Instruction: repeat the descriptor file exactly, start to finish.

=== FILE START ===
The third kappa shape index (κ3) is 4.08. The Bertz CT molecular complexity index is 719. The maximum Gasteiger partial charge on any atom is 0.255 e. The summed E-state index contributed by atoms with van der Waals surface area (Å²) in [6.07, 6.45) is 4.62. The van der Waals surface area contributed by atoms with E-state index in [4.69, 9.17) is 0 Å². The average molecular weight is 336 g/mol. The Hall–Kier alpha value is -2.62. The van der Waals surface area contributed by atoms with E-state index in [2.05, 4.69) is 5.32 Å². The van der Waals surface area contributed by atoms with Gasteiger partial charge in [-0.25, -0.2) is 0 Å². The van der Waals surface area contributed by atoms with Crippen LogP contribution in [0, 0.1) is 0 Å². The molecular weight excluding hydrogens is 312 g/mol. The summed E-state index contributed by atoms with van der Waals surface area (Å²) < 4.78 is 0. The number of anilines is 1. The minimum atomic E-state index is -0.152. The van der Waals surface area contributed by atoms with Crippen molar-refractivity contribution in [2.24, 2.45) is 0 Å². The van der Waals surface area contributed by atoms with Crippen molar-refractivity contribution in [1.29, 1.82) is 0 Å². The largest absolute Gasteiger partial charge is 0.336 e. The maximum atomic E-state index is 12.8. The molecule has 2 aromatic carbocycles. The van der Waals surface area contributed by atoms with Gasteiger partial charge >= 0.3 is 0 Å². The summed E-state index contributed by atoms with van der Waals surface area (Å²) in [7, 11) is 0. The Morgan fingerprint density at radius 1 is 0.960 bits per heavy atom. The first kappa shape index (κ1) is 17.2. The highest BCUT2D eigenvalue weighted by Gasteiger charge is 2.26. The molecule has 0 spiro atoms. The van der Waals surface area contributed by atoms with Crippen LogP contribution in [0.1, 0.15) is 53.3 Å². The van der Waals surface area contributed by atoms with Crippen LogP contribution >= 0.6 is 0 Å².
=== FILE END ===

The third kappa shape index (κ3) is 4.08. The Bertz CT molecular complexity index is 719. The maximum Gasteiger partial charge on any atom is 0.255 e. The summed E-state index contributed by atoms with van der Waals surface area (Å²) in [6.07, 6.45) is 4.62. The van der Waals surface area contributed by atoms with E-state index in [4.69, 9.17) is 0 Å². The average molecular weight is 336 g/mol. The Hall–Kier alpha value is -2.62. The van der Waals surface area contributed by atoms with E-state index in [2.05, 4.69) is 5.32 Å². The van der Waals surface area contributed by atoms with Gasteiger partial charge in [-0.25, -0.2) is 0 Å². The van der Waals surface area contributed by atoms with Crippen LogP contribution in [0, 0.1) is 0 Å². The molecular weight excluding hydrogens is 312 g/mol. The summed E-state index contributed by atoms with van der Waals surface area (Å²) < 4.78 is 0. The number of anilines is 1. The minimum atomic E-state index is -0.152. The van der Waals surface area contributed by atoms with Crippen molar-refractivity contribution in [2.24, 2.45) is 0 Å². The van der Waals surface area contributed by atoms with Crippen molar-refractivity contribution in [1.29, 1.82) is 0 Å². The largest absolute Gasteiger partial charge is 0.336 e. The maximum atomic E-state index is 12.8. The molecule has 2 aromatic carbocycles. The van der Waals surface area contributed by atoms with Gasteiger partial charge >= 0.3 is 0 Å². The summed E-state index contributed by atoms with van der Waals surface area (Å²) in [7, 11) is 0. The Morgan fingerprint density at radius 1 is 0.960 bits per heavy atom. The first kappa shape index (κ1) is 17.2. The highest BCUT2D eigenvalue weighted by Gasteiger charge is 2.26. The molecule has 0 spiro atoms. The van der Waals surface area contributed by atoms with Crippen LogP contribution in [0.1, 0.15) is 53.3 Å². The van der Waals surface area contributed by atoms with Crippen LogP contribution >= 0.6 is 0 Å².